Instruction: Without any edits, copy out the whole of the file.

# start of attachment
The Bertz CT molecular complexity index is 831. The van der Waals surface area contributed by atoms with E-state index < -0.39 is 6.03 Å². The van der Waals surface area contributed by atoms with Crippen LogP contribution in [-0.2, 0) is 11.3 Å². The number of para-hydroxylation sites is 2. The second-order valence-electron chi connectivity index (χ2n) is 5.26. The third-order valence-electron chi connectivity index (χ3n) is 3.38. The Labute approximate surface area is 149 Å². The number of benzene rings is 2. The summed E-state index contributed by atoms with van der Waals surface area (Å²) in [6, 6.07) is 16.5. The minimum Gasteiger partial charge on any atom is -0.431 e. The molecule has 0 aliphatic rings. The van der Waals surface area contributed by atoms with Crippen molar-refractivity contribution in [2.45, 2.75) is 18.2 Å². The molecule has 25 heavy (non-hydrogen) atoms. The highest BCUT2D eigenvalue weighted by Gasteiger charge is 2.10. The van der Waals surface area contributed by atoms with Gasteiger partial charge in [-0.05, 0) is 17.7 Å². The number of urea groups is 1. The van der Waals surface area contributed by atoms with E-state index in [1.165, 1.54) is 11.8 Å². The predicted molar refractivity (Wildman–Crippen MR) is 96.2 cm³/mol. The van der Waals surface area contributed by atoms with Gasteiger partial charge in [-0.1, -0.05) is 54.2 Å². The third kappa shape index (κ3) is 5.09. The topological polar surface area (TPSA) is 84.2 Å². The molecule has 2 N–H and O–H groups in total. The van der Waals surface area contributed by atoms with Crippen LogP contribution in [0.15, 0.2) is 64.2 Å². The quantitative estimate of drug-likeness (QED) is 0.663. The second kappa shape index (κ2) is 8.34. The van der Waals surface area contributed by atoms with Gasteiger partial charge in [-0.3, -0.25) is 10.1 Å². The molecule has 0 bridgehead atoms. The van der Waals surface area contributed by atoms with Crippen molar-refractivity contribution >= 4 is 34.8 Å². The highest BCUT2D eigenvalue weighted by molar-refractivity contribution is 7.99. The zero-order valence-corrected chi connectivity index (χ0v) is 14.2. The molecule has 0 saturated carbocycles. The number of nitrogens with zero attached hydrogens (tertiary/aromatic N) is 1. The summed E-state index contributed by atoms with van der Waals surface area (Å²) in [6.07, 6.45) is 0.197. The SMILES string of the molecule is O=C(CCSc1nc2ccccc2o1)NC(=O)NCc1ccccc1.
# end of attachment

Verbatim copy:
The Bertz CT molecular complexity index is 831. The van der Waals surface area contributed by atoms with E-state index < -0.39 is 6.03 Å². The van der Waals surface area contributed by atoms with Crippen LogP contribution in [-0.2, 0) is 11.3 Å². The number of para-hydroxylation sites is 2. The second-order valence-electron chi connectivity index (χ2n) is 5.26. The third-order valence-electron chi connectivity index (χ3n) is 3.38. The Labute approximate surface area is 149 Å². The number of benzene rings is 2. The summed E-state index contributed by atoms with van der Waals surface area (Å²) in [6, 6.07) is 16.5. The minimum Gasteiger partial charge on any atom is -0.431 e. The molecule has 0 aliphatic rings. The van der Waals surface area contributed by atoms with Crippen molar-refractivity contribution in [2.45, 2.75) is 18.2 Å². The molecule has 25 heavy (non-hydrogen) atoms. The highest BCUT2D eigenvalue weighted by Gasteiger charge is 2.10. The van der Waals surface area contributed by atoms with Gasteiger partial charge in [-0.05, 0) is 17.7 Å². The number of urea groups is 1. The van der Waals surface area contributed by atoms with E-state index in [1.165, 1.54) is 11.8 Å². The predicted molar refractivity (Wildman–Crippen MR) is 96.2 cm³/mol. The van der Waals surface area contributed by atoms with Gasteiger partial charge in [-0.1, -0.05) is 54.2 Å². The third kappa shape index (κ3) is 5.09. The topological polar surface area (TPSA) is 84.2 Å². The molecule has 2 N–H and O–H groups in total. The van der Waals surface area contributed by atoms with Crippen LogP contribution in [0.15, 0.2) is 64.2 Å². The quantitative estimate of drug-likeness (QED) is 0.663. The second kappa shape index (κ2) is 8.34. The van der Waals surface area contributed by atoms with Gasteiger partial charge in [-0.3, -0.25) is 10.1 Å². The molecule has 0 bridgehead atoms. The van der Waals surface area contributed by atoms with Crippen molar-refractivity contribution >= 4 is 34.8 Å². The highest BCUT2D eigenvalue weighted by molar-refractivity contribution is 7.99. The zero-order valence-corrected chi connectivity index (χ0v) is 14.2. The molecule has 0 saturated carbocycles. The number of nitrogens with zero attached hydrogens (tertiary/aromatic N) is 1. The summed E-state index contributed by atoms with van der Waals surface area (Å²) in [6.07, 6.45) is 0.197. The SMILES string of the molecule is O=C(CCSc1nc2ccccc2o1)NC(=O)NCc1ccccc1.